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hawk tow and winch advice

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  • Other: hawk tow and winch advice

    I am moving and my neighbor is going to help me tow my 57 silver hawk with an auto hauler. The car did run I just dont trust it on a big trip. I drove it to fill up two days before and it died 30 feet from my house on the way back. I cant get it to turn now. My neighbor has a winch and can still haul it. My question is is where is the safest/strongest point to place winch? I think I read once the answer is the bumper? Should I put a strap around the two inner front bumper arms and then hook that? Any Advice would be helpful.

  • #2
    It's really easy to bend the bumper by mishandling the hooks.

    Are you talking about just pulling the car onto the trailer, or holding the car down when it is on the trailer?

    You can pull it onto the trailer with the bumper brackets, but don't tie it down by them. Watch the way the hook attaches so as not to bend the bumper.

    The strongest tie down points are on the frame, not the bumper brackets. Sometimes there are factory applied loops hanging down that you can hook a chain to. Sometimes there are holes in the bat wing also.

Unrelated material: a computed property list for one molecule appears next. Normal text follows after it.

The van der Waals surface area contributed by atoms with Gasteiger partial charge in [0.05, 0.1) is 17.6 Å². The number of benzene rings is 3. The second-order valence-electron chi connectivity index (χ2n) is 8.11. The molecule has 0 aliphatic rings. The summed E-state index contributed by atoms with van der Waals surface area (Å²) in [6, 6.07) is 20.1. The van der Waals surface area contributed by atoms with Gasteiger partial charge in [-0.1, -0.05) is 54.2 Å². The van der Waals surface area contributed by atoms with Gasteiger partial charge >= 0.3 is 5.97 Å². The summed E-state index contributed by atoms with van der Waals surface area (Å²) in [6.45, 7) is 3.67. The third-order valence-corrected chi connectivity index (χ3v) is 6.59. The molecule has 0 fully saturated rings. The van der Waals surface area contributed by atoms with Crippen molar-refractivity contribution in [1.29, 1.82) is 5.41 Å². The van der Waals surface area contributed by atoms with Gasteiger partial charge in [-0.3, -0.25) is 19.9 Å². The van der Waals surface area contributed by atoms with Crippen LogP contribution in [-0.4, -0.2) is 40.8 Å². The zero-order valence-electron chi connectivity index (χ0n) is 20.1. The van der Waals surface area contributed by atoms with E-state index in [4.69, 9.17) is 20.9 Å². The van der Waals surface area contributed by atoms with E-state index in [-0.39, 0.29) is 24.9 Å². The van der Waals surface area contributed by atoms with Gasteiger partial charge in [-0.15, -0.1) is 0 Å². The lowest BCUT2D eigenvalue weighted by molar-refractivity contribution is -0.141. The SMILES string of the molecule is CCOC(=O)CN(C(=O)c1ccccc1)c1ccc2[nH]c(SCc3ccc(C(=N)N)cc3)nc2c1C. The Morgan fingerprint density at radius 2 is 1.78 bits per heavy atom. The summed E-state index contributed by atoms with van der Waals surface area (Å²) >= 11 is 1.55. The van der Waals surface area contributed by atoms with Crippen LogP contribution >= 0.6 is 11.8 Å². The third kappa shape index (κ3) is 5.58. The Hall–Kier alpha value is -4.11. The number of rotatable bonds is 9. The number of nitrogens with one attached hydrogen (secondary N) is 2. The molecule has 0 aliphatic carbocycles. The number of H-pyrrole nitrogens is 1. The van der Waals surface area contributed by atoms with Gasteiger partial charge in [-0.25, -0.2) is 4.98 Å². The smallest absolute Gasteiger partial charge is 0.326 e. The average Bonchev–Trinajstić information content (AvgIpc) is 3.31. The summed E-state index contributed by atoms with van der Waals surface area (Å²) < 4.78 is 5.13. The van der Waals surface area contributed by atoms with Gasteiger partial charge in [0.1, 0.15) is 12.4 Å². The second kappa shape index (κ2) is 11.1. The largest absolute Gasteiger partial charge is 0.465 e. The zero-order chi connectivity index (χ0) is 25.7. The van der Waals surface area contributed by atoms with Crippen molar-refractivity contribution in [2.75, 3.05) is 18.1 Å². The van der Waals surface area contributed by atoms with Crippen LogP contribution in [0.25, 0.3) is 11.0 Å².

Personally, I like the hold down straps that go over the tire.

    In the front, stay away from the steering and suspension components.

    In the rear, be careful of the brake lines that go along the axle housing.

    If your friend has a car g=hauler, doesn't he know where to attach the hooks and cables?
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    • #3
      For winching, simply put a loop through the lower a-arm on either side. Use a strap loop or chain, don’t loop the cable, it can be damaged. And don’t pull by the flimsy bumper or brackets.

      For tie-down, always ‘soft-tie’. That is, NEVER, EVER tie down by the frame, ESPECIALLY a Studebaker frame, or any part of it. EVER. There are a couple reasons for this: One, the normal bouncing of travel will either loosen your straps, or tear your mounting points, or BOTH. That is dangerous; and Studebaker frames are known for being lighter gauge steel, making them more prone to damage. ‘Soft-tie’ means tying to unsprung components: in the front that’s lower a-arms or straps over the tire... in the rear that’s around the rear axle housing or tire straps. You want the car’s suspension to be able to move as you travel.

      Tie down by unsprung components at 4 points, go 10 miles, retighten if needed, then check each time you stop.
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      • #4
        I winch cars onto my trailer by wrapping a strap or chain around the front crossmember and connecting the winch to it.

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